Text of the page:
The body was removed home, and the surgeons would tell them that the scalp had three lacerated wounds from the right eye to the head – there was much discolouration from the forehead to the chin – the right eye was swollen up – the right ear was cut – and there was a series of longitudinal scratches on his back, which would account for the way in which he had been dragged to the river, and proved that his body had been trailed after his coat and waistcoat had been taken off. Under the scalp there was a quantity of coagulated blood – the skull was much shattered – and there were four fractures extending along the base of the skull. There was no doubt that the man died from severe blows inflicted upon him, and which had caused fractures of the skull. These blows must have been inflicted by some blunt instrument – the butt end of a gun, a heavy stick or some such instrument. There was one point, however, of the greatest importance in the case. The deceased had not a bruise on any part of his body – he had not a scratch on his arm - in fact he had no mark to indicate that he had been fighting. If he had been fighting it might have been expected he would have had bruises on his arm. After the body had been taken home, Elliot and Dixon went again to the place where the blood had been originally discovered, and found some small pieces of wood, apparently belonging to a gun stock, and a small piece of ramrod. He thought at this stage of the inquiry the jury would be satisfied that the deceased met with a violent death; then the question would arise who was the person who caused his death.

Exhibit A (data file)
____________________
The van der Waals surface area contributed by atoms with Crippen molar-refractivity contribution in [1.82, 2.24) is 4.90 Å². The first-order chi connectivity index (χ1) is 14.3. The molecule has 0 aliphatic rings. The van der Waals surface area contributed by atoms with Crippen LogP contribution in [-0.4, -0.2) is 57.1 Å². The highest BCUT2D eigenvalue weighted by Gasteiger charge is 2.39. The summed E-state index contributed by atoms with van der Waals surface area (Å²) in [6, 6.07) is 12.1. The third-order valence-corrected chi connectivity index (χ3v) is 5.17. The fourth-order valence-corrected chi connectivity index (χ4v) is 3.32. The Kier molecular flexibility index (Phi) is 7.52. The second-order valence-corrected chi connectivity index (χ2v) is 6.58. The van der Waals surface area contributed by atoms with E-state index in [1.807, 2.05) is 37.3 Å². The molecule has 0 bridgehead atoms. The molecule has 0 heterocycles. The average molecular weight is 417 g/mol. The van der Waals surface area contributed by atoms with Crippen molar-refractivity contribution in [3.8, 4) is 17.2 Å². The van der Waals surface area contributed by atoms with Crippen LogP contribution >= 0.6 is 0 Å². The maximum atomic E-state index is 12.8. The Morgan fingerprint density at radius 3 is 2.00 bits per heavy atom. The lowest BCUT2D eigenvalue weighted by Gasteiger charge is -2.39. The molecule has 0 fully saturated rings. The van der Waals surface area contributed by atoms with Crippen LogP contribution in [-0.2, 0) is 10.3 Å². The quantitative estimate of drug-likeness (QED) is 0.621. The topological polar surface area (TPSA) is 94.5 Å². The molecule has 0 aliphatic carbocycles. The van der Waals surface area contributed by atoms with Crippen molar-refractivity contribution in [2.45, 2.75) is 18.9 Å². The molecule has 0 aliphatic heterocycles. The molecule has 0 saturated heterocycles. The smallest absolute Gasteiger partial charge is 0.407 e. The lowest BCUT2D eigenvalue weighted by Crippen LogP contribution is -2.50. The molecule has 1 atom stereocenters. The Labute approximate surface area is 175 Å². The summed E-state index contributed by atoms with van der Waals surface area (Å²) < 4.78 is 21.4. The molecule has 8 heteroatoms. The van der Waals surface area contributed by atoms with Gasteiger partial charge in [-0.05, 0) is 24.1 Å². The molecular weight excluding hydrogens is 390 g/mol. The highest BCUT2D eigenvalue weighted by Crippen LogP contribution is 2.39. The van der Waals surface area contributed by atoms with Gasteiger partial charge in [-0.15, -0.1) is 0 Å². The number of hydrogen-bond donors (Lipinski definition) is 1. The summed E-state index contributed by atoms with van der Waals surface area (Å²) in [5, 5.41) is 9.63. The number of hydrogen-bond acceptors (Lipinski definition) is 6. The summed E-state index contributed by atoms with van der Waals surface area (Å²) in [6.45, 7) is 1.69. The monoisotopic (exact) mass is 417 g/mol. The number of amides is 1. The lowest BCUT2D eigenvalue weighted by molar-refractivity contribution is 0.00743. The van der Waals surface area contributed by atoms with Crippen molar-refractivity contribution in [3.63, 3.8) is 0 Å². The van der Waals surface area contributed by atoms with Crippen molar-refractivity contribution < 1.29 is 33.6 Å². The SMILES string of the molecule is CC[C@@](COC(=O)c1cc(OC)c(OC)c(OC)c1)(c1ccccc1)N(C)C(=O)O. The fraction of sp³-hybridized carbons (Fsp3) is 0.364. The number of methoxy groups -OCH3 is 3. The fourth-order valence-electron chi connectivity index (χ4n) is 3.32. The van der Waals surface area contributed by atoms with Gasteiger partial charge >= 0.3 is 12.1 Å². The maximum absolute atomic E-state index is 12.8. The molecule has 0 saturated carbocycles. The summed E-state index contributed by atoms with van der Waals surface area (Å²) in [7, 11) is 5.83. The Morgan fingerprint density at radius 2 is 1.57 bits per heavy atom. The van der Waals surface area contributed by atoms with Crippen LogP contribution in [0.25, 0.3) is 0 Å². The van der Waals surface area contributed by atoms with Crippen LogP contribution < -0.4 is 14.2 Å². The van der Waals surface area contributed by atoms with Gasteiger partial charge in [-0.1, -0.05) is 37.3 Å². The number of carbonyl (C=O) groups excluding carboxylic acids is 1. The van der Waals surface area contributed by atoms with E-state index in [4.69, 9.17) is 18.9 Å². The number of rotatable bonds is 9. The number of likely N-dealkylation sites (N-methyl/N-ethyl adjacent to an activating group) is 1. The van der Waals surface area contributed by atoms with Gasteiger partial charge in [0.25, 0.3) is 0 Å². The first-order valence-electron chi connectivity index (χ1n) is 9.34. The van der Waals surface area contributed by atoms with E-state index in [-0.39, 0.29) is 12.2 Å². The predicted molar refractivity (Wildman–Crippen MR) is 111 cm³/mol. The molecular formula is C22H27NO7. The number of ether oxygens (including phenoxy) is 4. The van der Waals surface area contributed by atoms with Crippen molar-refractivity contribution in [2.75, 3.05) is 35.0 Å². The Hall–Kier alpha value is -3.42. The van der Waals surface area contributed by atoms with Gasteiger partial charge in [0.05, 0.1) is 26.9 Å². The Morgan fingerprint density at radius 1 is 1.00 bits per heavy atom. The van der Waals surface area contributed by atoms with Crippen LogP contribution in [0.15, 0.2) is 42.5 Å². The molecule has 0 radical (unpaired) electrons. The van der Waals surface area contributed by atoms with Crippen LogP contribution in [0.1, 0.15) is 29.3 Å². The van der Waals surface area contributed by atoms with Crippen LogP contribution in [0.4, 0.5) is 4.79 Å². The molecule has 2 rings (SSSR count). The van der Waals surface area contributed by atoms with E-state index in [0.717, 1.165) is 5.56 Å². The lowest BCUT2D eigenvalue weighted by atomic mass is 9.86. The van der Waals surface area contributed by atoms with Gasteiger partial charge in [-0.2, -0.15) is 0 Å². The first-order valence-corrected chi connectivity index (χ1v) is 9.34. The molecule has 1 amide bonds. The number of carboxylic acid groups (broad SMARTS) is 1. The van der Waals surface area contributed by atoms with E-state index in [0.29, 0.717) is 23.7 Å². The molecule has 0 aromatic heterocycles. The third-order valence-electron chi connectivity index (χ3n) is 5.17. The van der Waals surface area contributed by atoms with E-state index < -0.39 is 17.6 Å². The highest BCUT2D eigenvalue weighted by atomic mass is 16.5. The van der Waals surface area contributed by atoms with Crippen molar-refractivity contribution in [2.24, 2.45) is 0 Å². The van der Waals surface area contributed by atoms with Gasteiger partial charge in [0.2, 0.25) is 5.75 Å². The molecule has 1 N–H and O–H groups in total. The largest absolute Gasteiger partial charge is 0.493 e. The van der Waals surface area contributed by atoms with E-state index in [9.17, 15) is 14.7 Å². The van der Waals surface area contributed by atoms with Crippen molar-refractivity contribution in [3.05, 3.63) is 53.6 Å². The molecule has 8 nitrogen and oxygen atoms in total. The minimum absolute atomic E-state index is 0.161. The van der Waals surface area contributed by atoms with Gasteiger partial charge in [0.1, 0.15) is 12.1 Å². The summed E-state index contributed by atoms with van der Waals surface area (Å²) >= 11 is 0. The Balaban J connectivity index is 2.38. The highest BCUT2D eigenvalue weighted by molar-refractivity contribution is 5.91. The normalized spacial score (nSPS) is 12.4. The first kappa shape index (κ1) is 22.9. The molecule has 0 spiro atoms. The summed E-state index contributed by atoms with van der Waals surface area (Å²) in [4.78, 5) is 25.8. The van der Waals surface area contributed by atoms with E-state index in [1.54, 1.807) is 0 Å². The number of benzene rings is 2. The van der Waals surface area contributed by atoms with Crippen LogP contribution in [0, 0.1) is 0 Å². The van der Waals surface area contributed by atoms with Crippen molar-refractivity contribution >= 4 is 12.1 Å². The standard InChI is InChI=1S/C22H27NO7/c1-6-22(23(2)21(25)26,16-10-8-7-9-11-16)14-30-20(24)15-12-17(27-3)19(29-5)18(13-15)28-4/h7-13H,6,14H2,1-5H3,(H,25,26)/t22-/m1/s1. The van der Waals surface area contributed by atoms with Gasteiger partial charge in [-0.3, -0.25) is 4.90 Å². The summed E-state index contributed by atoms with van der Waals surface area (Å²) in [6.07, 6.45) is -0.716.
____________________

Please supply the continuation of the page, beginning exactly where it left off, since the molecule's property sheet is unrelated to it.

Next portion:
From various circumstances known in the neighbourhood suspicion alighted on William Graham and also on his brother Henry. Pharoah, the policeman, in consequence took out a warrant and proceeded to their house, in order to search for anything that might lead to traces of their guilt. When he went there he found William Graham coming out of his house, and he immediately told him his business. The prisoner did not appear in the slightest disconcerted; but said if he would go in he would find his mother burning a gun. Accordingly when Pharoah did go in, he found the mother burning a gun stock under the oven. It would turn out that this was not a very important matter, as the gun stock she was burning was one which had nothing to do with this murder. It might be, from certain circumstances, she wished to destroy the guns; that she thought they were not useful or beneficial things for her sons to have. However the man was missing on Sunday; on the Monday they had the prisoner’s mother burning the stock of a gun; and further it would be shown that on the Sunday the prisoner and his relatives were engaged in searching for the deceased. William and Henry Graham were taken into custody; and on the road to Kirkoswald William said, “I was drunk on Saturday night, and I know nothing about it. I had been in a neighbour’s house and he will be a witness I was drunk”. The prisoner also said he had never spoken with Simpson till the Friday, when he and his brother saw him on the road with a young horse; and that he and his brother had sought for his body. The prisoner was taken to the police office; he was searched but nothing important was found on him. He was examined from head to foot, and with the exception of an old sore on one of his legs, there was not a scar on his body. Therefore if he had been engaged in conflict with any one he had escaped from injury; and that fact, along with the fact that there were no marks upon the deceased, were material circumstances for the jury’s consideration